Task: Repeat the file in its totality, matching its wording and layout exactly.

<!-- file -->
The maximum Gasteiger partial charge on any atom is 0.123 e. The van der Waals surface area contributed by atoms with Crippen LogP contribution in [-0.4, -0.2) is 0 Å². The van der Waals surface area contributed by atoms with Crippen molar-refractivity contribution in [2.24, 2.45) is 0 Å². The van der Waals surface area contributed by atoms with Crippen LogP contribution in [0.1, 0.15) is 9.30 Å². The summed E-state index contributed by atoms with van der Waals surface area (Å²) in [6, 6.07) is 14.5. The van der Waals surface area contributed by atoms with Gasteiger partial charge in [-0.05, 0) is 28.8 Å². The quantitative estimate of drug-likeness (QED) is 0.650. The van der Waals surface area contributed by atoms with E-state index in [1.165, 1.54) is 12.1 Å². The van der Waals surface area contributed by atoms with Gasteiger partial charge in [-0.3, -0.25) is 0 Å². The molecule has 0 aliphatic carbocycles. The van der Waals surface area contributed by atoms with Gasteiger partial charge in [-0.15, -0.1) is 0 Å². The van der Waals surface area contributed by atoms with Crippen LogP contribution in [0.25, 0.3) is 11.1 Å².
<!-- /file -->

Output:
The maximum Gasteiger partial charge on any atom is 0.123 e. The van der Waals surface area contributed by atoms with Crippen LogP contribution in [-0.4, -0.2) is 0 Å². The van der Waals surface area contributed by atoms with Crippen molar-refractivity contribution in [2.24, 2.45) is 0 Å². The van der Waals surface area contributed by atoms with Crippen LogP contribution in [0.1, 0.15) is 9.30 Å². The summed E-state index contributed by atoms with van der Waals surface area (Å²) in [6, 6.07) is 14.5. The van der Waals surface area contributed by atoms with Gasteiger partial charge in [-0.05, 0) is 28.8 Å². The quantitative estimate of drug-likeness (QED) is 0.650. The van der Waals surface area contributed by atoms with E-state index in [1.165, 1.54) is 12.1 Å². The van der Waals surface area contributed by atoms with Gasteiger partial charge in [-0.3, -0.25) is 0 Å². The molecule has 0 aliphatic carbocycles. The van der Waals surface area contributed by atoms with Gasteiger partial charge in [-0.15, -0.1) is 0 Å². The van der Waals surface area contributed by atoms with Crippen LogP contribution in [0.25, 0.3) is 11.1 Å².